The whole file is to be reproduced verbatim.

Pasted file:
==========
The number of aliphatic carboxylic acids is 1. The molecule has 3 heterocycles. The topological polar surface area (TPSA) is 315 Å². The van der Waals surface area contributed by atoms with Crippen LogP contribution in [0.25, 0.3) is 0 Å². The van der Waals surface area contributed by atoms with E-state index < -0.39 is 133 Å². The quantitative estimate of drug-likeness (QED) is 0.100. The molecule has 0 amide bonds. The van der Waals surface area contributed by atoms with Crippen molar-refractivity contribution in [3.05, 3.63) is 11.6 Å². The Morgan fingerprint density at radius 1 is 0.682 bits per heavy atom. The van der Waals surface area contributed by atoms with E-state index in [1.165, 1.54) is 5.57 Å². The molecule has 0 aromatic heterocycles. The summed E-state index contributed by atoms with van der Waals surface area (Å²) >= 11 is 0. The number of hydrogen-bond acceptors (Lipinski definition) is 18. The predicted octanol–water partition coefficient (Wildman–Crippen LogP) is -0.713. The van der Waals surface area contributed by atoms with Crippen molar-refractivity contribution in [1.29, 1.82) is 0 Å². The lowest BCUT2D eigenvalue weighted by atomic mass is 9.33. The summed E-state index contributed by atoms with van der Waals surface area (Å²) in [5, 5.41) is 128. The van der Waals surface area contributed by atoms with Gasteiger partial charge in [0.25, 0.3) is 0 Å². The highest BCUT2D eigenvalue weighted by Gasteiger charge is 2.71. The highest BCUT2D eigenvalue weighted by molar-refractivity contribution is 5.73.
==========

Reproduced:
The number of aliphatic carboxylic acids is 1. The molecule has 3 heterocycles. The topological polar surface area (TPSA) is 315 Å². The van der Waals surface area contributed by atoms with Crippen LogP contribution in [0.25, 0.3) is 0 Å². The van der Waals surface area contributed by atoms with E-state index < -0.39 is 133 Å². The quantitative estimate of drug-likeness (QED) is 0.100. The molecule has 0 amide bonds. The van der Waals surface area contributed by atoms with Crippen molar-refractivity contribution in [3.05, 3.63) is 11.6 Å². The Morgan fingerprint density at radius 1 is 0.682 bits per heavy atom. The van der Waals surface area contributed by atoms with E-state index in [1.165, 1.54) is 5.57 Å². The molecule has 0 aromatic heterocycles. The summed E-state index contributed by atoms with van der Waals surface area (Å²) >= 11 is 0. The number of hydrogen-bond acceptors (Lipinski definition) is 18. The predicted octanol–water partition coefficient (Wildman–Crippen LogP) is -0.713. The van der Waals surface area contributed by atoms with Crippen molar-refractivity contribution in [1.29, 1.82) is 0 Å². The lowest BCUT2D eigenvalue weighted by atomic mass is 9.33. The summed E-state index contributed by atoms with van der Waals surface area (Å²) in [5, 5.41) is 128. The van der Waals surface area contributed by atoms with Gasteiger partial charge in [0.25, 0.3) is 0 Å². The highest BCUT2D eigenvalue weighted by Gasteiger charge is 2.71. The highest BCUT2D eigenvalue weighted by molar-refractivity contribution is 5.73.